The Conservatory is one of the few schools that has a massive focus on analog sound gear. 6 of our 8 full studios incorporate analog consoles from Neotek, API and SSL, as well as 24-track analog tape recorders from Otari and Studer. While this provides a lot of on-board signal processing capabilities, you can’t forget our outboard gear racks.
Connectable via bantam jack or TT patch bays, each studio has an array of outboard gear, and most notably we have a large collection of HARMAN Lexicon processors. We have four Lexicon MX400 units, two PCM92 processors, and some classic PCM80 and PCM70s.
Before students get too immersed in the digital recording realm, they get hands on experience working with these units. Our curriculum fully revolves around understanding the way the audio signal chain flows, from the mic, through cables and eventually out to the speakers. By getting this fundamental signal flow knowledge in class, and being able to practice it hands on outside of class, students can build an incredible knowledge base that works great for studio recording, live sound and so much more!
The MX400 is a four input, four output reverb and effects processor. It has a powerful processor hiding behind and very intuitive and user friendly interface that allows for maximum efficiency with the least amount of time wasted.
The PCM92 is a sleek, single rack unit that has Lexicon’s Room algorithm, which can create pristine and realistic aural “spaces”, whether they are halls, rooms, stages or infinite space. Coming with 1200 factory presets, and up to 96kHz sample rate, this is an amazing unit.
The PCM80 is a reverb and delay unit that has been a mainstay in both the studio and live sound venues. Nearly every concert that I go to, I see at least one of these in the gear rack. Simple, quick and easy to use, this is a great piece of technology to learn on!
“Our students get exposed to Lexicon early on,” said Tony Nunes, audio recording and production instructor at CRAS. “They start by learning basic chops and how to integrate outboard gear into the total recording setup. Our focus is very much hands-on, and we want students to be familiar with Lexicon as it’s what they’ll be running into in professional record production studios.”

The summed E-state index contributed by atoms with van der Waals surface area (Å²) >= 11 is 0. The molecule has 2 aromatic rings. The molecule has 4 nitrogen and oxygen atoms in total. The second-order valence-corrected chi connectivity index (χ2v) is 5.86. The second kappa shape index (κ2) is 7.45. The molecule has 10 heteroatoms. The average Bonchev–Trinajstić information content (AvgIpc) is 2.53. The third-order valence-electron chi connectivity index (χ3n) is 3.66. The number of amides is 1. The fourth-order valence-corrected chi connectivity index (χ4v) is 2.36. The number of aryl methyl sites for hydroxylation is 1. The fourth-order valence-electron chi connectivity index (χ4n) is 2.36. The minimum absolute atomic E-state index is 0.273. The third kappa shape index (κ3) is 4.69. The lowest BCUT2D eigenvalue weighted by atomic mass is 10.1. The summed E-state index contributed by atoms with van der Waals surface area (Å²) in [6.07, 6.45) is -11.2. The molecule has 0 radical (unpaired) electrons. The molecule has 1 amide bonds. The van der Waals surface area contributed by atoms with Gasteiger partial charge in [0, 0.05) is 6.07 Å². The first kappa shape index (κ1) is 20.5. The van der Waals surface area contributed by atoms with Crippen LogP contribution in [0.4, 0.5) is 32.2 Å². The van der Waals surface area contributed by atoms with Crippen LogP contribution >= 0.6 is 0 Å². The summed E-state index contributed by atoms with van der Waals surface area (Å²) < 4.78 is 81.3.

Recently CRAS hosted Shure’s wireless mic seminar in our huge 6,000 square foot live sound room. Shure microphones are a mainstay of the audio industry, and it’s no surprised we have quite a large collection of Shure mics, from SM57s and 58s to KSM32s and SM7Bs.
Pictured: Instructor Pete Bish, Adolfo Acevedo, Administrator Kirt Hamm, Instructor Keith Morris
As a thank you gift, Shure representative Adolfo Acevedo presented us with some incredible new gear! We now have our hands on the KSM313 dual-voice microphone, as well as the SRH 840 and 940 headphones.
The KSM313 is a dual-voice ribbon microphone. One side of the KSM313 provides a brighter character that shines on your vocals, while the other side offers a rich, full sound that’s ideal for your amplified instruments. The ribbon in this mic is made out of Roswellite material, which is capable of withstanding up to 146dB SPL! The list price on this mic is $1295, and while it appears to be out of stock at SweetWater.com, you should be able to find one soon.
The SRH840 and SRH940 are high quality, professional grade headphones that are incredibly comfortable and provide great performance. Thanks Shure!
MOTU, or Mark Of The Unicorn, is an audio company that has been making music software and technology since 1984. While they aren’t as widely known as Avid, they do make solid gear. Their main software, Digital Performer, was initially designed to be a comprehensive audio recording and production software for the Apple Macintosh line of computers. Digital Performer is a great non-linear DAW production suite, and they have just released their latest version – Digital Performer 8.
This newly created version was written from the ground up and is designed to work on both Mac and PC based systems. Providing both 32-bit and 64-bit processing capabilities, some of the new features to this DAW include 17 brand new plug-ins allowing for over 80 different effects, multiple visual themes to help you get into the creative mindset, 1080p video playback, as well as VST and ReWire support.
Some of the more exciting features include the ability to adjust not just left and right panning content and dynamics, but also how much of that content is in the middle of the stereo spectrum using the Spatial Maximizer. The Subkick plug-in allows for a quick and easy sub-bass enhancement designed to rock the floors and rattle your windows.
Check out more info on their page here – Digital Performer 8. There is also a free 30 day demo available for both the Mac and PC versions.
All month long Sweetwater will be having incredible sales on mics! If you’ve been wanting to get some good deals, now is your chance. There are some insane deals going on right now – an AKG C4000B that normally retails at $739 is on sale for $229. Buy a Blue Bottle for $5999, and get the entire capsule collection (a $4199 value) for free! They even have bundles where you can get a mic and a preamp at a discount, or a mic and an outboard compressor, or even other mic accessories. Definitely check out these sales!